Chinese cuisine is among the most diverse, popular and delicious food styles across the globe. But according to a new study, the Chinese diet could be costing millions of people their heart health.
Research published in the Journal of the American Heart Association this month has found that salt intake in China has been among the highest in the world for 40 years.
The study, led by Queen Mary University of London, showed that average sodium intake in all age groups (children, teens and adults) across China is approximately double the recommended maximum limit.
The World Health Organization recommends that adults have less than five grams of salt a day to help reduce blood pressure and risk of stroke, coronary heart attack and cardiovascular disease – a major cause of death and disability in China.
Meanwhile, Chinese adults have been consistently consuming around 11.2 grams of salt a day (on average), over the past four decades.
"On average, one tablespoon of soy sauce contains 61 percent of the maximum recommended daily salt intake."
How does Australia's love of salt compare to China's?
In Australia, it’s estimated that most adults have around nine grams of salt a day.
The study’s authors reason that a rapid increase in the consumption of processed foods and foods eaten out of the home may be to blame for China’s high salt intake. They also pinpoint that reliance on pickled foods, rich in salt, could also be a culprit.
“Nevertheless, discretionary salt use still constitutes the vast majority of the sodium consumed in China,” the study reads.
Heart Foundation dietitian, Sian Armstrong, explains that many Asian style sauces are extremely high in salt and should be avoided or replaced with a low-salt alternative.
“We had a look at Asian style sauces and found that that they are particularly salty," Armstrong tells SBS. "On average, one tablespoon of soy sauce contains 61 percent of the maximum recommended daily salt intake.
“Similarly, fish sauce contains about 96 per cent of the maximum recommended daily salt intake.”
The power of potassium
The good news is that the study identifies a possible solution to China’s salt intake problem, beyond reducing the amount of salt-rich foods consumed.
While high levels of salt in your diet may increase you blood pressure, eating foods that are rich in potassium, like bananas and oranges, may work to reduce it.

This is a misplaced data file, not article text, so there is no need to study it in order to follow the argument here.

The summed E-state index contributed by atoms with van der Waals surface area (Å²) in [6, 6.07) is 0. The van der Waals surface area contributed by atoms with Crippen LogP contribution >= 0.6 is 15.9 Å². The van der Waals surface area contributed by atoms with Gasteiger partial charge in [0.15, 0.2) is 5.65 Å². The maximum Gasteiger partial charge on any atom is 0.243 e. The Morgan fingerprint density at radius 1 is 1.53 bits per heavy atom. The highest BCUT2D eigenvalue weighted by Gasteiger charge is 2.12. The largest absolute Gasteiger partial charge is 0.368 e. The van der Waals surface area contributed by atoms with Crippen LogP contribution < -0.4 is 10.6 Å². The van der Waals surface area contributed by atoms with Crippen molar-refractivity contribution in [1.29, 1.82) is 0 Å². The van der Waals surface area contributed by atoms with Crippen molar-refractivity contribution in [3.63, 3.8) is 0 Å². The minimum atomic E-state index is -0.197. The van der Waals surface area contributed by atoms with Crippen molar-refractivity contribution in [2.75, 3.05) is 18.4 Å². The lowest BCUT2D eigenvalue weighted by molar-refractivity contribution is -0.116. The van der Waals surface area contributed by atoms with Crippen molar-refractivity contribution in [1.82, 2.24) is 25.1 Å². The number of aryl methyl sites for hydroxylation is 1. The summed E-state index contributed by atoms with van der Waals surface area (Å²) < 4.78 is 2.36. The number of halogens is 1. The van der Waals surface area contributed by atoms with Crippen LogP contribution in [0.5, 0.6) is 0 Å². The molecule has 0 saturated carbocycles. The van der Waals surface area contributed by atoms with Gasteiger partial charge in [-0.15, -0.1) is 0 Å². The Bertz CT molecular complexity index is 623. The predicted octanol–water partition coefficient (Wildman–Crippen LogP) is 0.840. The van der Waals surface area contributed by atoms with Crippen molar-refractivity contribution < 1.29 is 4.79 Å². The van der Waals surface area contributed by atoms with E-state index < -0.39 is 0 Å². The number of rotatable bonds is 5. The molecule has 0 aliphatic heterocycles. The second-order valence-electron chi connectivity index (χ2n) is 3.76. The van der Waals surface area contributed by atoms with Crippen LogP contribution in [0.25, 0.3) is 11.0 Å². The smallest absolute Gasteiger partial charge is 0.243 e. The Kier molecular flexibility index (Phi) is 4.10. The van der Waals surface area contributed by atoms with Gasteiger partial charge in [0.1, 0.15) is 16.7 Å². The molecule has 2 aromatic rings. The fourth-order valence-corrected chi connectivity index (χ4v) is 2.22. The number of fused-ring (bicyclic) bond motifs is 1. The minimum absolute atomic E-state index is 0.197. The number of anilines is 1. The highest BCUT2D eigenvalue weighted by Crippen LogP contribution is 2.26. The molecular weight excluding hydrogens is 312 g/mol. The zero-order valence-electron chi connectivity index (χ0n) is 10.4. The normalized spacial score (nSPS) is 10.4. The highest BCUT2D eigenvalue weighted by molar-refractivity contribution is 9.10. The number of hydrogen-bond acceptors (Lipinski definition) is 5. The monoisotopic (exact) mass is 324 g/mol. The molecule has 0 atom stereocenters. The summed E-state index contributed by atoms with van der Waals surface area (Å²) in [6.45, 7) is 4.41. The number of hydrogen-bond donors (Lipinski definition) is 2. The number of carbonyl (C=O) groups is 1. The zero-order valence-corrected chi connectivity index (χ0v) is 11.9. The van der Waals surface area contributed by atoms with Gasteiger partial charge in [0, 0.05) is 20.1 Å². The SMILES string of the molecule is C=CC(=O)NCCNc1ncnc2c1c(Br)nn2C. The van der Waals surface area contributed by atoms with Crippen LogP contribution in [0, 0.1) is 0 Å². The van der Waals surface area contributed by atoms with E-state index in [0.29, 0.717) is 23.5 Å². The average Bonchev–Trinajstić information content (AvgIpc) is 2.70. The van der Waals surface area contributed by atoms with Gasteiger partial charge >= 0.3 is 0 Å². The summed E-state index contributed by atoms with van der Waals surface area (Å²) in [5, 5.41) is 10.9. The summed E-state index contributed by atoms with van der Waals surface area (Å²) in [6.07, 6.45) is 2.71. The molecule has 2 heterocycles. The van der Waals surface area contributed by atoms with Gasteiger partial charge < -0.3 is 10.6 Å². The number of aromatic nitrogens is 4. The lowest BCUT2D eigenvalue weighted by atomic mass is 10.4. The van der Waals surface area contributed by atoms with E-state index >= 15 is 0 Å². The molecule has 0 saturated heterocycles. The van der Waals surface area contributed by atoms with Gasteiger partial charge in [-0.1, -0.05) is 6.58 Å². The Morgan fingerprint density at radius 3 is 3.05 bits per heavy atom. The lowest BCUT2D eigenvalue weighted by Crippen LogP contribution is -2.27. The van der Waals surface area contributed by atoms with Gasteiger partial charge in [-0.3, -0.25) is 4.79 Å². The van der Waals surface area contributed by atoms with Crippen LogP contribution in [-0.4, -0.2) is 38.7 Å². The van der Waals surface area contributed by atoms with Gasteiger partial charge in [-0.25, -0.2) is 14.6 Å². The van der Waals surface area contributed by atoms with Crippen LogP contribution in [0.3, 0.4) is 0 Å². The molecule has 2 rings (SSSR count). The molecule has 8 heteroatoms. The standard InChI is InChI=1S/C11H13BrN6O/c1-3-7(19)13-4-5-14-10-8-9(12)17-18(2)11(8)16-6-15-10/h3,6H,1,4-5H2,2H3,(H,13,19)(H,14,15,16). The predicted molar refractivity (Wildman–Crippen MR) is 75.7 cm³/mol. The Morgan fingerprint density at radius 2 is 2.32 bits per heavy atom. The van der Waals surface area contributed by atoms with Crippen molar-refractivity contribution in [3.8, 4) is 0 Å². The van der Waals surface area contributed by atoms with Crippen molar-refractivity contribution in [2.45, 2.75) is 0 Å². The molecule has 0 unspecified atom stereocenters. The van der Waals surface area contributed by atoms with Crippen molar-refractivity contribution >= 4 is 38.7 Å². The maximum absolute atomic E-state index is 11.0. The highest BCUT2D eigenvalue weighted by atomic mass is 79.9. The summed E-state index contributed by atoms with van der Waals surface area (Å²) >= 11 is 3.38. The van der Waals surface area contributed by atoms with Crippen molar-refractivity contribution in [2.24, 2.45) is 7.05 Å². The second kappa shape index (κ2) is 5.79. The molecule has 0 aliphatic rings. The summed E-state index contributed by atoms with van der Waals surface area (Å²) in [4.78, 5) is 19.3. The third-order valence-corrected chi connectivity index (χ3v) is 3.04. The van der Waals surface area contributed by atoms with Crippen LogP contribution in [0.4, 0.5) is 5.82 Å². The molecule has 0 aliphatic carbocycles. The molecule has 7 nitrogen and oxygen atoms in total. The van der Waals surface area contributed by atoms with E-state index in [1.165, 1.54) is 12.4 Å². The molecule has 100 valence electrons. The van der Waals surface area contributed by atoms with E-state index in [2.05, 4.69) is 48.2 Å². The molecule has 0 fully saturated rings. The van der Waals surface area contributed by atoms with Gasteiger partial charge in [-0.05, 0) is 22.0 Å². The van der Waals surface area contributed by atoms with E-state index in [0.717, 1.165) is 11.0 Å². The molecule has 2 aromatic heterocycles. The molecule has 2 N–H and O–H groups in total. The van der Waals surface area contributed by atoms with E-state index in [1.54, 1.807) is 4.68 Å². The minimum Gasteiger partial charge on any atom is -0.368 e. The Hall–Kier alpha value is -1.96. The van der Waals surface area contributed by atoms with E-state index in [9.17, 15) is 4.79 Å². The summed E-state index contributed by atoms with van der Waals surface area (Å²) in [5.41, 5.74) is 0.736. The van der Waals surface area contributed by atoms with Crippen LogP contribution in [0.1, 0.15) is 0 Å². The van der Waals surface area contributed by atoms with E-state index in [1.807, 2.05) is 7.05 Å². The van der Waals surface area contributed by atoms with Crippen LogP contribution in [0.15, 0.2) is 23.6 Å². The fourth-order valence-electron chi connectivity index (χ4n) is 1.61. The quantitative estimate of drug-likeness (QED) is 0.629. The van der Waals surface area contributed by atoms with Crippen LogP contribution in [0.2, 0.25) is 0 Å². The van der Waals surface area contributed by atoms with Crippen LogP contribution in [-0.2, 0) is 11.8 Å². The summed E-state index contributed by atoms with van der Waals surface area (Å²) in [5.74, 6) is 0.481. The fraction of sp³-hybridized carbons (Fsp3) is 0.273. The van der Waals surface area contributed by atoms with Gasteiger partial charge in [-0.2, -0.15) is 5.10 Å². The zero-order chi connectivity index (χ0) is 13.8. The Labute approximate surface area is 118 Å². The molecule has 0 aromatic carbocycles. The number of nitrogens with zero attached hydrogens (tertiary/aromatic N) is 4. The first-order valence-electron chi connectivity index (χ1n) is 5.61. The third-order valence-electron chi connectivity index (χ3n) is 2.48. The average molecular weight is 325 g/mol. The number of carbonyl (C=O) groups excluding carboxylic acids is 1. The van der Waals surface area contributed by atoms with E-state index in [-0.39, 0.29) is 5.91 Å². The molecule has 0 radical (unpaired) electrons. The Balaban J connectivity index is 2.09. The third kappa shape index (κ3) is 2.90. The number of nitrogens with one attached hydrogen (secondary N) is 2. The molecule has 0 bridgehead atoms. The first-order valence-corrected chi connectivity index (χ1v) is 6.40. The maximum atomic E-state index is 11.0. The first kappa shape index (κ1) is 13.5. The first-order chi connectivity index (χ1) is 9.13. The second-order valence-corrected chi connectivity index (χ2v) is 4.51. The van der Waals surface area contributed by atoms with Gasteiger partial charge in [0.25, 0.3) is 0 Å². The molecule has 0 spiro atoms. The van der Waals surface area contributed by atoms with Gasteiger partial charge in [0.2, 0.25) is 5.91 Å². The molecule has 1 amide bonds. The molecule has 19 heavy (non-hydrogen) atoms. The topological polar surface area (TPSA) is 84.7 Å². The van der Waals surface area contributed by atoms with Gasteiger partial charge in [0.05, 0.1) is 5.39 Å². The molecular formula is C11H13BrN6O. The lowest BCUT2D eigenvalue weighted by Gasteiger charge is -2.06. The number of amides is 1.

It’s believed that potassium creates the opposite effect on blood pressure to salt. While high levels of salt in your diet may increase your blood pressure, eating foods that are rich in potassium, like bananas and oranges, may work to reduce it.
The study’s results also note that the potassium intakes in China are very low: “urgent action is needed to simultaneously reduce sodium and increase potassium intake across China,” the paper reads.
The authors advise replacing regular salt with low-sodium, high-potassium salt substitutes, which have been shown to lower blood pressure and reduce cardiovascular mortality in randomised trials.
Armstrong suggests that Australians struggling with blood pressure issues could also increase the amount of potassium-rich foods in their diet.
“Our recommendation is to reduce the amount of sodium, particularly table salt, which can be damaging to your health,” says Armstrong.
“But potassium will have the opposite effect. So we also recommend people eat foods like fruits, vegetables, nuts and dairy every day [to reduce blood pressure]. These are the foods everyone should be basing their diet around anyway.”
According to Queensland Health, fruits that are very rich in potassium include custard apples, bananas, jackfruits, nectarines and grapefruits. Potassium-rich vegetables are spinach, potatoes, tomatoes, sweet potatoes and artichokes.
...fruits that are very rich in potassium include custard apples, bananas, jackfruits, nectarines and grapefruits.
Salt intake and Chinese geography
The study’s authors reviewed all data published on salt intake in China, which involved 900 children and 26,000 adults across the country.
They found that Chinese children aged three-to-six years old are eating five grams of salt every day – the maximum amount of salt recommended by the World Health Organization for adults.
The results also showed a clear North-South China divide with salt intake. A geographic pattern in the 24-hour urinary excretion of sodium found the highest sodium excretions found in northern China, the Tibet Autonomous Region, the Ningxia Hui Autonomous Region, and Henan Province.
The lowest sodium excretions were found in southern China, Guangdong Province, Hubei Province, and Guizhou Province.